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Why Are Kids Obsessed With Beyblades?

Contemporary collectible games seem to reinforce a culture that celebrates consumption for the sake of consumption, and ownership for the sake of ownership.

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Collecting things has always been a big part of childhood. I began hoarding comic books and baseball cards early in my youth and stopped, well, never. For me, both were sparks for aspiration. Reading and collecting comics was a gateway to writing and drawing them for myself; flipping through my baseball cards made me imagine myself as a big-league shortstop, an unlikely career outcome for a pudgy, uncoordinated, myopic kid like me, even in the era of PEDs. But it drove me to batting cages and games of catch and an immersion in statistical analysis that’s proven useful later in life.

Contemporary collectible games primarily seem to inspire kids to spend more money on collectible games — reinforcing a culture that celebrates consumption for the sake of consumption, and ownership for the sake of ownership. And that’s not the only value that gives me pause as a parent.

Driving home after the big Beyblade brawl, I tried to get at the heart of my discomfort.

“So, how was it?” I asked him as he bounced in his booster seat. Hudson proceeded to reel off a string of highly technical explanations about how his Galaxy Pegasus destroyed his friend’s Burn Fireblaze, and the relative merits of the Diablo Nemesis and the Fang Leone.

“Okay, wait,” I said. “These things — “

“Beys,” corrected Hudson.

“Beys. They’re intelligent, right?”

He considered. “They have spirits in them. Bit Beasts. They’re like pets. But I guess they’re smarter than pets.”

“And you make them fight each other? Is that right?”

“That’s what they’re for.”

I suggested that he think about what it meant to own and control intelligent, living creatures; to make them fight and destroy each other. “Would you do that if you had a dog?”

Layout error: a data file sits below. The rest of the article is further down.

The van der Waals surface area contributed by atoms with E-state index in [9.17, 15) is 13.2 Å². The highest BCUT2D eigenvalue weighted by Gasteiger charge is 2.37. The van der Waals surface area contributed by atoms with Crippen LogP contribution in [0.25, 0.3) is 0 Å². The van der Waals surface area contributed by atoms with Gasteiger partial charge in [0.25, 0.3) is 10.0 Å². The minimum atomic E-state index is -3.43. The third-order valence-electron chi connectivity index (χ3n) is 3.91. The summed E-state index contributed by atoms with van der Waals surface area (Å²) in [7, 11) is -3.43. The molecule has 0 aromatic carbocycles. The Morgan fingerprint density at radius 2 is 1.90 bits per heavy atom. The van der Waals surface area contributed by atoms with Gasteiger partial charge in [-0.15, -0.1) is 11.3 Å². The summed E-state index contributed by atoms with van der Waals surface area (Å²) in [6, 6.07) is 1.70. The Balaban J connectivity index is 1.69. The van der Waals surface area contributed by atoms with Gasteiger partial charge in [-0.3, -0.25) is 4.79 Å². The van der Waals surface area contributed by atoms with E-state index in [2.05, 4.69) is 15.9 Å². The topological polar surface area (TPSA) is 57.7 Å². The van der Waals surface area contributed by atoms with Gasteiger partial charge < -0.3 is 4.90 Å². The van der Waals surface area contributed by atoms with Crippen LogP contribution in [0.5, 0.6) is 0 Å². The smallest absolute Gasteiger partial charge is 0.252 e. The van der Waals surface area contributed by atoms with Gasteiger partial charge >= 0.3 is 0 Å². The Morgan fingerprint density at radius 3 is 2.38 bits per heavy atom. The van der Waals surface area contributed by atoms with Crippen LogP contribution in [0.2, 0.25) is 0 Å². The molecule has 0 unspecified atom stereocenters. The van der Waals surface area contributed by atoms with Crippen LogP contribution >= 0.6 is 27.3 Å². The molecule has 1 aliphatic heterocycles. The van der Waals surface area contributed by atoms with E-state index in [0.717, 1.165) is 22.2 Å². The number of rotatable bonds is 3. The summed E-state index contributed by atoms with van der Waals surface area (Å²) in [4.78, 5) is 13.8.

“No!”

“What if it were Boyblade, not Beyblade?”

That made him laugh.

“I’m saying, what if someone took you and made you fight someone else?”

That made him...think.

“Daddy...these are toys. It wouldn’t be right to do that to people.”

So, okay. Childhood innocence isn’t dead. And I suppose I’d rather have my kids playing with toy tops than toy guns; despite — or maybe because of — my adamant anti-handgun views, my kids still have a tendency to convert any vaguely L-shaped object into a faux firearm, in one case actually biting their breakfast toast into the shape of a pistol and engaging in a pretend-firefight across the morning table.

But at some point, there’ll have to be a talk, won’t there? Because while childhood games often translate uncomfortable truths into entertainment, the reality behind them intrudes all too quickly and harshly.

In the game of Risk, nations invade at will and armies are obliterated with the roll of a die; a scan of the headlines is all it takes to see the true cost of military combat. The develop-at-all-costs real-estate speculation of Monopoly has no consequences when it’s being indulged in by thimbles, shoes and top hats. But over the past decade, that same rampant buy, build and flip behavior nearly destroyed civilization. And this isn’t even touching on the more literal depictions of violence, misogyny and ethnic stereotype that infest the world of videogames.

Not that the answer is banning or restricting games that offer up questionable or complicated content. That’s our job as moms and dads, after all: to translate and explain things that might hurt or confuse or mislead our kids, into terms and ideas that they can understand. And maybe in that sense, Beyblade and other such games offer an opportunity — the cliche, but nevertheless valuable “teachable moment” that marks an opportunity for parents and educators to spring into action.

 
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